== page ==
Phytocompounds targeting epigenetic modulations: an assessment in cancer


Front Pharmacol. 2024 Mar 26;14:1273993. doi: 10.3389/fphar.2023.1273993. eCollection 2023.


For centuries, plants have been serving as sources of potential therapeutic agents. In recent years, there has been a growing interest in investigating the effects of plant-derived compounds on epigenetic processes, a novel and captivating Frontier in the field of epigenetics research. Epigenetic changes encompass modifications to DNA, histones, and microRNAs that can influence gene expression. Aberrant epigenetic changes can perturb key cellular processes, including cell cycle control, intercellular communication, DNA repair, inflammation, stress response, and apoptosis. Such disruptions can contribute to cancer development by altering the expression of genes involved in tumorigenesis. However, these modifications are reversible, offering a unique avenue for therapeutic intervention. Plant secondary compounds, including terpenes, phenolics, terpenoids, and sulfur-containing compounds are widely found in grains, vegetables, spices, fruits, and medicinal plants. Numerous plant-derived compounds have demonstrated the potential to target these abnormal epigenetic modifications, including apigenin (histone acetylation), berberine (DNA methylation), curcumin (histone acetylation and epi-miRs), genistein (histone acetylation and DNA methylation), lycopene (epi-miRs), quercetin (DNA methylation and epi-miRs), etc. This comprehensive review highlights these abnormal epigenetic alterations and discusses the promising efficacy of plant-derived compounds in mitigating these deleterious epigenetic signatures in human cancer. Furthermore, it addresses ongoing clinical investigations to evaluate the therapeutic potential of these phytocompounds in cancer treatment, along with their limitations and challenges.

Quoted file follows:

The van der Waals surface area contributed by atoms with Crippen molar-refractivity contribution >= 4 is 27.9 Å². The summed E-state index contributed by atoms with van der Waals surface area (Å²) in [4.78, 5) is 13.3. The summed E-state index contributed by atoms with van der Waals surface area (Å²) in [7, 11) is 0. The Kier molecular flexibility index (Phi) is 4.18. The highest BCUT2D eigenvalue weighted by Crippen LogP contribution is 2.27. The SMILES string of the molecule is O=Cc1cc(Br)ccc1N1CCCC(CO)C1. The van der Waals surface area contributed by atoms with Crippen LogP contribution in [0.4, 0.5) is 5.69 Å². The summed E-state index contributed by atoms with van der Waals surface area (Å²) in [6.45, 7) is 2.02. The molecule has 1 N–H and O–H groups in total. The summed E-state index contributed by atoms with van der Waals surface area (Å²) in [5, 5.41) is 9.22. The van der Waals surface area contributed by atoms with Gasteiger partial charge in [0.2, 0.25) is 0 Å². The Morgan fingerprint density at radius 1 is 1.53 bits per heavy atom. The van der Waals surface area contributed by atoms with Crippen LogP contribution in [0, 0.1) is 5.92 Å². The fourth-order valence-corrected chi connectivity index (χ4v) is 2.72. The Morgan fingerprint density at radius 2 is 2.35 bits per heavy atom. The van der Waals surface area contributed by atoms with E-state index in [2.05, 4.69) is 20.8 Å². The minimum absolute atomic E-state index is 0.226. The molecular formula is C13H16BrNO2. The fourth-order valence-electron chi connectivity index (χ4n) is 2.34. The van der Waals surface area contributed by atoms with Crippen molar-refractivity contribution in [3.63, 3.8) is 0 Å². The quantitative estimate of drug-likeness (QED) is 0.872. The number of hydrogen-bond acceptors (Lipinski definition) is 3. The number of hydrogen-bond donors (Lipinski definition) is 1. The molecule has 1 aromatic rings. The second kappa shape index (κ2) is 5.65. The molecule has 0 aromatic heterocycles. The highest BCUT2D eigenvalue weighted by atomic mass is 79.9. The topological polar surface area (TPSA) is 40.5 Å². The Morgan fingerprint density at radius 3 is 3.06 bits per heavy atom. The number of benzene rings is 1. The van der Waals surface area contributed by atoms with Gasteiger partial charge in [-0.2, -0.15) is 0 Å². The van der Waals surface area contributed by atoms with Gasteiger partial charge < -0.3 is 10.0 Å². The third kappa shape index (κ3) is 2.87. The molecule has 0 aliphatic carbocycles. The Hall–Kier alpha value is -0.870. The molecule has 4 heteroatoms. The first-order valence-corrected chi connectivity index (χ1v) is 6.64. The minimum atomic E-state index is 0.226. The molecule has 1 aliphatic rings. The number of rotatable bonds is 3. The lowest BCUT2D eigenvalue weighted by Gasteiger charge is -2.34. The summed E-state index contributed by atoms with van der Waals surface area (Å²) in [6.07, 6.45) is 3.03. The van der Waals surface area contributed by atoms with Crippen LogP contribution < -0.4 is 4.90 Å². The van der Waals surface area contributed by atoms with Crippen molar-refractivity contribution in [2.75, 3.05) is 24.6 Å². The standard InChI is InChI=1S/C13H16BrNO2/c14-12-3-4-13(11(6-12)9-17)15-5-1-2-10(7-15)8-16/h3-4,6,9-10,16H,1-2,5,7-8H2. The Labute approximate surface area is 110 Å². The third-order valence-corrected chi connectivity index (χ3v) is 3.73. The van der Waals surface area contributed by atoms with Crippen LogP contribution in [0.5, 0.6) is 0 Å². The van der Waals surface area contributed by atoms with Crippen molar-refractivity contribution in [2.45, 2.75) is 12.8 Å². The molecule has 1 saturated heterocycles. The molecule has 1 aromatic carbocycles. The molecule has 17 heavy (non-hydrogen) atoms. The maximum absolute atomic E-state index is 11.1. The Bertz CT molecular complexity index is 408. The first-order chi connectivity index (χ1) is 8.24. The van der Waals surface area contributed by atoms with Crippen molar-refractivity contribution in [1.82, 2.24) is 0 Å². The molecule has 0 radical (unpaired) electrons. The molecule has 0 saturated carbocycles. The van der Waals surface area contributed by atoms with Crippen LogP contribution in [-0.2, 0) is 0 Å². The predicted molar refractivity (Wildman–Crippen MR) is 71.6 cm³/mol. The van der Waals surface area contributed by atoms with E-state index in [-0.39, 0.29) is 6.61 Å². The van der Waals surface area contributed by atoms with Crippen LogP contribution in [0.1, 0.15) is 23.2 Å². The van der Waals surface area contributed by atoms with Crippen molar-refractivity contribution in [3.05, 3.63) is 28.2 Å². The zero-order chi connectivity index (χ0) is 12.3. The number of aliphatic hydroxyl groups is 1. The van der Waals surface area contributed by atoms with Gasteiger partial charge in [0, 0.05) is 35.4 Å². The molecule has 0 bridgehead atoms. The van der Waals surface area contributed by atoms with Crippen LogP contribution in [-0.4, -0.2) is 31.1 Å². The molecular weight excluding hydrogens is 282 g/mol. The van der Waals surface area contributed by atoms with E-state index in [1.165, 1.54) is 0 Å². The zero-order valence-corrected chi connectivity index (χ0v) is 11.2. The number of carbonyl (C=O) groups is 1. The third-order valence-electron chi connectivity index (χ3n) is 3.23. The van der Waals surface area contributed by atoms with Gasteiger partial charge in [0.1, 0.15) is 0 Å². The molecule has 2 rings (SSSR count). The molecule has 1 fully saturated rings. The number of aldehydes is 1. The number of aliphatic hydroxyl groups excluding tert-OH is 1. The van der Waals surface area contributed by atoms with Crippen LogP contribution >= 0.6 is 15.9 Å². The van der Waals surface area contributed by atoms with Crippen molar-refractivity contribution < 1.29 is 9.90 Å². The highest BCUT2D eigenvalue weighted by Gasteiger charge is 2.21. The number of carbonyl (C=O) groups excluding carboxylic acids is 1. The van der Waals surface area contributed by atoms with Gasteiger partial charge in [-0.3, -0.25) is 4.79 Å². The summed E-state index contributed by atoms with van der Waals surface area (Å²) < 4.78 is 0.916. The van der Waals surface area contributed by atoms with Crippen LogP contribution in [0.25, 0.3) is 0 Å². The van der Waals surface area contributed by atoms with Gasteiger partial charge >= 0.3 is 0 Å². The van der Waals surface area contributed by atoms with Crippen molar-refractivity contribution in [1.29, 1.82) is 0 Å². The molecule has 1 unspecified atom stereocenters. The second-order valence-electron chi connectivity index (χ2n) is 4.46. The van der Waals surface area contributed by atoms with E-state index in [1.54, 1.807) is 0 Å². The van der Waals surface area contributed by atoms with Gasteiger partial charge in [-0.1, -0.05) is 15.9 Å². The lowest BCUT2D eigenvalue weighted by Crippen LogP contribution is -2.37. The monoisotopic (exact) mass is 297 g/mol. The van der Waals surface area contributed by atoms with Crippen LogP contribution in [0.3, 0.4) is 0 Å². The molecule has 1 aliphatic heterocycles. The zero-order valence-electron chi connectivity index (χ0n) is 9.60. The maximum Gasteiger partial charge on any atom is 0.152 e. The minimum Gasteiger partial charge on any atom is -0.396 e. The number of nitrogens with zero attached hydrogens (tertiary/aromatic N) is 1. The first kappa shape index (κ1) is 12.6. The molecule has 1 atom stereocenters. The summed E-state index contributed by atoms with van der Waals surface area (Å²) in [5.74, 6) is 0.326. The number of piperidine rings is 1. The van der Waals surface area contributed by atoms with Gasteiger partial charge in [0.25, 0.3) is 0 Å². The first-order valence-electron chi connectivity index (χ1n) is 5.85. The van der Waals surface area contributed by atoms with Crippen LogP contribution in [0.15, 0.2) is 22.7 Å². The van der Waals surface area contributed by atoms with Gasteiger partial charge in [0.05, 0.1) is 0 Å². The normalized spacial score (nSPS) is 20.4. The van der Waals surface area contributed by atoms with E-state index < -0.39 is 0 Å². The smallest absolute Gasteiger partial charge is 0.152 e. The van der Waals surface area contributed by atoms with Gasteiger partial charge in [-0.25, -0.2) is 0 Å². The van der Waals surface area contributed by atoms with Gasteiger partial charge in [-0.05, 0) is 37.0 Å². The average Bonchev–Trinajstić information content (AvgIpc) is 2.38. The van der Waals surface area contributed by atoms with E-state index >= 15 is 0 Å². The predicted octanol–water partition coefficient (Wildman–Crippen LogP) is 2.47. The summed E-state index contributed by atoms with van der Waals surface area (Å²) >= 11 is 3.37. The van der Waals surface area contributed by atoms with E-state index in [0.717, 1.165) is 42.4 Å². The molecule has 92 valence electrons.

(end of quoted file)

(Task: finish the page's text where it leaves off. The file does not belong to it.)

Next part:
PMID:38596245 | PMC:PMC11002180 | DOI:10.3389/fphar.2023.1273993